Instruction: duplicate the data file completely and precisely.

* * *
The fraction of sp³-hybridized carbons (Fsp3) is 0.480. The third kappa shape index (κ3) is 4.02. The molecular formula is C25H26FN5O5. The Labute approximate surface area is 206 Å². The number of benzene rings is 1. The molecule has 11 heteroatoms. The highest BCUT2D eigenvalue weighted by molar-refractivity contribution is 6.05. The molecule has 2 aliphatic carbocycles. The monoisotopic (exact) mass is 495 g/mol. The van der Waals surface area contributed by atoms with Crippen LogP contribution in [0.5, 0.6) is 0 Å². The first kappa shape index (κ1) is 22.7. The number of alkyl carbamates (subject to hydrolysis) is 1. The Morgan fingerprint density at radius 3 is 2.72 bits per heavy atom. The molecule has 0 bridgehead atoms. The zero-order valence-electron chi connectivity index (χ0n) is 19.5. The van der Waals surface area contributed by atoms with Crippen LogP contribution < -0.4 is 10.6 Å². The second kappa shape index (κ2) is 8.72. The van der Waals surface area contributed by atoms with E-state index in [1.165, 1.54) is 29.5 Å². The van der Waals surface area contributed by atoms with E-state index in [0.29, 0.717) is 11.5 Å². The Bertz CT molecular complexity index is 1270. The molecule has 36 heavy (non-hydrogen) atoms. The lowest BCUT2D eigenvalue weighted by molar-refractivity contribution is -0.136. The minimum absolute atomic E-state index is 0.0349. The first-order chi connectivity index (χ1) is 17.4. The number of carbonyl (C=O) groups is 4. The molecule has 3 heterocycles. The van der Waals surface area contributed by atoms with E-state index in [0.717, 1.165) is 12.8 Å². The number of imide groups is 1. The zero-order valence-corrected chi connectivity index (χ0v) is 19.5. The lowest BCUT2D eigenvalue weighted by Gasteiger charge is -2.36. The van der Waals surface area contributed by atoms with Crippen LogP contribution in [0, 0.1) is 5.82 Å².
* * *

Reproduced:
The fraction of sp³-hybridized carbons (Fsp3) is 0.480. The third kappa shape index (κ3) is 4.02. The molecular formula is C25H26FN5O5. The Labute approximate surface area is 206 Å². The number of benzene rings is 1. The molecule has 11 heteroatoms. The highest BCUT2D eigenvalue weighted by molar-refractivity contribution is 6.05. The molecule has 2 aliphatic carbocycles. The monoisotopic (exact) mass is 495 g/mol. The van der Waals surface area contributed by atoms with Crippen LogP contribution in [0.5, 0.6) is 0 Å². The first kappa shape index (κ1) is 22.7. The number of alkyl carbamates (subject to hydrolysis) is 1. The Morgan fingerprint density at radius 3 is 2.72 bits per heavy atom. The molecule has 0 bridgehead atoms. The zero-order valence-electron chi connectivity index (χ0n) is 19.5. The van der Waals surface area contributed by atoms with Crippen LogP contribution < -0.4 is 10.6 Å². The second kappa shape index (κ2) is 8.72. The van der Waals surface area contributed by atoms with E-state index in [1.165, 1.54) is 29.5 Å². The van der Waals surface area contributed by atoms with E-state index in [0.29, 0.717) is 11.5 Å². The Bertz CT molecular complexity index is 1270. The molecule has 36 heavy (non-hydrogen) atoms. The lowest BCUT2D eigenvalue weighted by molar-refractivity contribution is -0.136. The minimum absolute atomic E-state index is 0.0349. The first-order chi connectivity index (χ1) is 17.4. The number of carbonyl (C=O) groups is 4. The molecule has 3 heterocycles. The van der Waals surface area contributed by atoms with E-state index in [0.717, 1.165) is 12.8 Å². The number of imide groups is 1. The zero-order valence-corrected chi connectivity index (χ0v) is 19.5. The lowest BCUT2D eigenvalue weighted by Gasteiger charge is -2.36. The van der Waals surface area contributed by atoms with Crippen LogP contribution in [0, 0.1) is 5.82 Å².